Singular Computing LLC v. Google LLC (D. Mass. singular19-cv-12551).

  • December 15, 2023

Singular sued Google in 2019, accusing Google of infringing patents relating to computers having “massively parallel processing” and of breaching a non-disclosure agreement.  The asserted claims have survived an Alice challenge and an inter partes review.  Recently, two and a half years following the Court’s Markman hearing and only two months before trial, Google sought further claim construction of a particular term, “execution unit,” seeking to have it construed as requiring each unit be physically distinct from other units without sharing any common parts.

Judge Saylor denied Google’s motion and declined to construe the term further.  He noted that the term had been the subject of the parties’ claim construction briefing, and that the Court had adopted Singular’s proposed construction in July 2022.  He noted that Google had not since that time sought reconsideration of the Markman ruling or sought further construction, despite having had ample time to do so, and determined that the failure to do so constituted a waiver of any further construction contentions.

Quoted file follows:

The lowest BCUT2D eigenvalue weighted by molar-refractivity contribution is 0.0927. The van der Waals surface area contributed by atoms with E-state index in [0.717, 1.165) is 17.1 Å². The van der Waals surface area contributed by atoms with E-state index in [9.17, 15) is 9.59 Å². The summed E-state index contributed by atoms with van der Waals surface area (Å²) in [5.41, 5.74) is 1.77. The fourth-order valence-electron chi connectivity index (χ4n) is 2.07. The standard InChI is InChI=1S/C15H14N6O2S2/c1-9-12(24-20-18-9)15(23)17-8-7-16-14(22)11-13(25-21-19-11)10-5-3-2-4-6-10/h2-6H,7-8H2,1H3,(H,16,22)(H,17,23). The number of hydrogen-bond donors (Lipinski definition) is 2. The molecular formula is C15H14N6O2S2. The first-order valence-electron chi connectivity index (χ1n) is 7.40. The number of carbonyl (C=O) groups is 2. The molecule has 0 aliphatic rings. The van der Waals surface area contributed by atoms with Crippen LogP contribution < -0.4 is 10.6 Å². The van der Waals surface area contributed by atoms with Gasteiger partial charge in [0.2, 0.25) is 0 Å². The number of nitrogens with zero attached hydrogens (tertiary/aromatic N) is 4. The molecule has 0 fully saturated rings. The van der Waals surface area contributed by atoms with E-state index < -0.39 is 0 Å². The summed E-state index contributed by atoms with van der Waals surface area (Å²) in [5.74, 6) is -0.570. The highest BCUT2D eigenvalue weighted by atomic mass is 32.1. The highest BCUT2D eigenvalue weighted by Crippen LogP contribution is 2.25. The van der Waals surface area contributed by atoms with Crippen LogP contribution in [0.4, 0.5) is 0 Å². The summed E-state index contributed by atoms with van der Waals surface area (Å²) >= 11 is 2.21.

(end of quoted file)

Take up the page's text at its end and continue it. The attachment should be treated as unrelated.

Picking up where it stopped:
Judge Saylor further noted that Google’s proposed construction would not have been adopted in any event.  The execution unit had already been construed as consisting of an arithmetic circuit and a memory circuit, but nothing in that construction, or in the intrinsic and/or extrinsic record prohibited one of those circuits from also interacting with a circuit from a different unit, so long as it also remained paired with the circuit of its own unit.  Accordingly, he refused to further construe the claim as Google had requested.

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